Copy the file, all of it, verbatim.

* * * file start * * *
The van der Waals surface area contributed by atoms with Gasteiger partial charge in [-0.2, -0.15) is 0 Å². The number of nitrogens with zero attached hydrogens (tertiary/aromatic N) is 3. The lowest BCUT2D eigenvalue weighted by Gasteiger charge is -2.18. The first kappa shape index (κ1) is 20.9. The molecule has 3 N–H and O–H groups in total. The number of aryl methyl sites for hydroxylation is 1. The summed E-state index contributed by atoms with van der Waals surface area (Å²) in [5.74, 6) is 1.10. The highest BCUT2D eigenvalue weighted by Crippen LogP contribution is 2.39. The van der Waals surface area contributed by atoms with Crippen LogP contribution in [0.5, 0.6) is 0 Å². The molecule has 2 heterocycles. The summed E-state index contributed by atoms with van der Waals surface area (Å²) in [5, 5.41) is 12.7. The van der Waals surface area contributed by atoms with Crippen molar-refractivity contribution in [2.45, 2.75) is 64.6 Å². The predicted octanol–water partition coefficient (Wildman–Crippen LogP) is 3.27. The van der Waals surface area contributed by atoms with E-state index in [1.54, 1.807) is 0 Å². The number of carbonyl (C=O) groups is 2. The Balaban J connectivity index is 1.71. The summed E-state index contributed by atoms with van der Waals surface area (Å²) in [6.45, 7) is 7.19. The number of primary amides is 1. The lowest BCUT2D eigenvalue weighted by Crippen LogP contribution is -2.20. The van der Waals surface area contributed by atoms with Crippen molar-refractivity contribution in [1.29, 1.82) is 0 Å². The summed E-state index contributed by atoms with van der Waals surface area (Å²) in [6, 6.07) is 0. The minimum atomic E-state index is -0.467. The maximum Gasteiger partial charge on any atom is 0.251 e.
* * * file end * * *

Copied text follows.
The van der Waals surface area contributed by atoms with Gasteiger partial charge in [-0.2, -0.15) is 0 Å². The number of nitrogens with zero attached hydrogens (tertiary/aromatic N) is 3. The lowest BCUT2D eigenvalue weighted by Gasteiger charge is -2.18. The first kappa shape index (κ1) is 20.9. The molecule has 3 N–H and O–H groups in total. The number of aryl methyl sites for hydroxylation is 1. The summed E-state index contributed by atoms with van der Waals surface area (Å²) in [5.74, 6) is 1.10. The highest BCUT2D eigenvalue weighted by Crippen LogP contribution is 2.39. The van der Waals surface area contributed by atoms with Crippen LogP contribution in [0.5, 0.6) is 0 Å². The molecule has 2 heterocycles. The summed E-state index contributed by atoms with van der Waals surface area (Å²) in [5, 5.41) is 12.7. The van der Waals surface area contributed by atoms with Crippen molar-refractivity contribution in [2.45, 2.75) is 64.6 Å². The predicted octanol–water partition coefficient (Wildman–Crippen LogP) is 3.27. The van der Waals surface area contributed by atoms with E-state index in [1.54, 1.807) is 0 Å². The number of carbonyl (C=O) groups is 2. The Balaban J connectivity index is 1.71. The summed E-state index contributed by atoms with van der Waals surface area (Å²) in [6.45, 7) is 7.19. The number of primary amides is 1. The lowest BCUT2D eigenvalue weighted by Crippen LogP contribution is -2.20. The van der Waals surface area contributed by atoms with Crippen molar-refractivity contribution in [1.29, 1.82) is 0 Å². The summed E-state index contributed by atoms with van der Waals surface area (Å²) in [6, 6.07) is 0. The minimum atomic E-state index is -0.467. The maximum Gasteiger partial charge on any atom is 0.251 e.